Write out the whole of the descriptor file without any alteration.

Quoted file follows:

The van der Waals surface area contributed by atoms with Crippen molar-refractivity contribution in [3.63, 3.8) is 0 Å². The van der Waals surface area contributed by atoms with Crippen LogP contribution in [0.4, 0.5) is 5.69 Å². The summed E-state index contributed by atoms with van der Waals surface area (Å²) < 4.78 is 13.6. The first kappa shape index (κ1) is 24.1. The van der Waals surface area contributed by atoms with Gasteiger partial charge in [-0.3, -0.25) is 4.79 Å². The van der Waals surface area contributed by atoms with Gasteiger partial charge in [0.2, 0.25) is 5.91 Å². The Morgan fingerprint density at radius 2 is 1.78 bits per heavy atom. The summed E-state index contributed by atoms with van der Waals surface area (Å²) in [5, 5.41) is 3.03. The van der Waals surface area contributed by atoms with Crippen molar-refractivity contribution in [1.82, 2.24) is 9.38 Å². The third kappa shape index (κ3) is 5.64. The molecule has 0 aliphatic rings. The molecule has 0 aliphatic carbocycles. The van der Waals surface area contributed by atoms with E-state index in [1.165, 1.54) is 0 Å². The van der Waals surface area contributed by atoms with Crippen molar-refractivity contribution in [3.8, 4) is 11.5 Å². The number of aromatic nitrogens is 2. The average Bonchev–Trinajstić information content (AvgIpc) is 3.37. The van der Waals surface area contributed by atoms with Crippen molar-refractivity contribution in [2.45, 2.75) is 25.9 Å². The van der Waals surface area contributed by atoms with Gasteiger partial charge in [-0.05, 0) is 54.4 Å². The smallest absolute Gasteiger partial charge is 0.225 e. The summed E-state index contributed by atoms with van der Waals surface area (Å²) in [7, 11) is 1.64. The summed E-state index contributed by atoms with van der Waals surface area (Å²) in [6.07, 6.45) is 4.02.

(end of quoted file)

The van der Waals surface area contributed by atoms with Crippen molar-refractivity contribution in [3.63, 3.8) is 0 Å². The van der Waals surface area contributed by atoms with Crippen LogP contribution in [0.4, 0.5) is 5.69 Å². The summed E-state index contributed by atoms with van der Waals surface area (Å²) < 4.78 is 13.6. The first kappa shape index (κ1) is 24.1. The van der Waals surface area contributed by atoms with Gasteiger partial charge in [-0.3, -0.25) is 4.79 Å². The van der Waals surface area contributed by atoms with Gasteiger partial charge in [0.2, 0.25) is 5.91 Å². The Morgan fingerprint density at radius 2 is 1.78 bits per heavy atom. The summed E-state index contributed by atoms with van der Waals surface area (Å²) in [5, 5.41) is 3.03. The van der Waals surface area contributed by atoms with Crippen molar-refractivity contribution in [1.82, 2.24) is 9.38 Å². The third kappa shape index (κ3) is 5.64. The molecule has 0 aliphatic rings. The molecule has 0 aliphatic carbocycles. The van der Waals surface area contributed by atoms with E-state index in [1.165, 1.54) is 0 Å². The van der Waals surface area contributed by atoms with Crippen molar-refractivity contribution in [3.8, 4) is 11.5 Å². The number of aromatic nitrogens is 2. The average Bonchev–Trinajstić information content (AvgIpc) is 3.37. The van der Waals surface area contributed by atoms with Crippen molar-refractivity contribution in [2.45, 2.75) is 25.9 Å². The van der Waals surface area contributed by atoms with Gasteiger partial charge in [-0.05, 0) is 54.4 Å². The smallest absolute Gasteiger partial charge is 0.225 e. The summed E-state index contributed by atoms with van der Waals surface area (Å²) in [7, 11) is 1.64. The summed E-state index contributed by atoms with van der Waals surface area (Å²) in [6.07, 6.45) is 4.02.